Peonies and the ‘new tulip’
Yes I am still writing about flowers from the wedding.
The peonies had gotten a little ‘buggy’ so they had to hang outside. Behind them are…
what Richard called ‘the new tulips’.
They photograph better than they looked in real life. And maybe the bunch I had was not cared for correctly. (They might have sat for a day or two before I cut the stems and put them in water….) Still my neighbor, Ida and I looked at them, she said ‘bruta’, I said ‘butt ugly’. But we left them to brighten our doorstep.
I have looked them up on the internet and the variety is called ‘ice cream’. Well, discussions about the ‘new tulip’ led to discussions about tulip mania. (This is what happens when you hang out with folks who were CEOs and math/econ majors) This is a short bit about tulip mania from Wikipedia
Tulip mania or tulipomania (Dutch names include: tulpenmanie, tulpomanie, tulpenwoede, tulpengekte and bollengekte) was a period in the Dutch Golden Age during which contract prices for bulbs of the recently introduced tulip reached extraordinarily high levels and then suddenly collapsed.
At the peak of tulip mania, in March 1637, some single tulip bulbs sold for more than 10 times the annual income of a skilled craftsman. It is generally considered the first recorded speculative bubble (or economic bubble), although some researchers have noted that the Kipper- und Wipperzeit episode in 1619–22, a Europe-wide chain of debasement of the metal content of coins to fund warfare, featured mania-like similarities to a bubble. The term “tulip mania” is now often used metaphorically to refer to any large economic bubble (when asset prices deviate from intrinsic values).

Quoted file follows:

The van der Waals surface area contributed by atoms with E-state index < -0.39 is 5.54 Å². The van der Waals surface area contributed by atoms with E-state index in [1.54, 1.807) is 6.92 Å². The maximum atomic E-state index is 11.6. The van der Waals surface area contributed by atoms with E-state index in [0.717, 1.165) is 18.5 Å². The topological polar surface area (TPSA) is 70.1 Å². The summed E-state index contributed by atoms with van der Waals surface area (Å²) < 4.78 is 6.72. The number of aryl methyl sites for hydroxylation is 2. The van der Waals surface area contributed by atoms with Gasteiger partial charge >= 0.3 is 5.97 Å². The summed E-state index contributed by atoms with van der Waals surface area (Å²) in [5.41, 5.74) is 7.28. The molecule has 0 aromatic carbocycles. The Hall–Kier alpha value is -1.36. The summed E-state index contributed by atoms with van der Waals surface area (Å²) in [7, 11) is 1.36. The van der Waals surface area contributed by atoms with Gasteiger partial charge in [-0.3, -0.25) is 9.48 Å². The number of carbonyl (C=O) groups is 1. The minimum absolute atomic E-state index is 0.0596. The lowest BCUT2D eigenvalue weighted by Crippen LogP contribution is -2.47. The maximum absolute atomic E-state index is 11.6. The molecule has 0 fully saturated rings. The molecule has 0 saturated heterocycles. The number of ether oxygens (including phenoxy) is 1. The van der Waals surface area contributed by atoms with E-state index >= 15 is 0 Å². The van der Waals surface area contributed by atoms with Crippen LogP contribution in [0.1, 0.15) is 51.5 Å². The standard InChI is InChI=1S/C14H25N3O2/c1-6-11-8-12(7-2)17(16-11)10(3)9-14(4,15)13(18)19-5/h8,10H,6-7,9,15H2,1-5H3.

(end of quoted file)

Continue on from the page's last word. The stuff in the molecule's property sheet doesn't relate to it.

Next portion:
The 1637 event was popularized in 1841 by the book Extraordinary Popular Delusions and the Madness of Crowds, written by British journalist Charles Mackay. According to Mackay, at one point 12 acres (5 ha) of land were offered for a Semper augustus bulb. Mackay claims that many such investors were ruined by the fall in prices, and Dutch commerce suffered a severe shock. Although Mackay’s book is a classic, his account is contested. Many modern scholars feel that the mania was not as extraordinary as Mackay described and argue that not enough price data are available to prove that a tulip bulb bubble actually occurred.
Research is difficult because of the limited economic data from the 1630s—much of which come from biased and very speculative sources. Some modern economists have proposed rational explanations, rather than a speculative mania, for the rise and fall in prices. For example, other flowers, such as the hyacinth, also had high initial prices at the time of their introduction, which immediately fell. The high asset prices may also have been driven by expectations of a parliamentary decree that contracts could be voided for a small cost—thus lowering the risk to buyers.
I preferred the peonies.
Well, anyway, the door looked nice for a few days.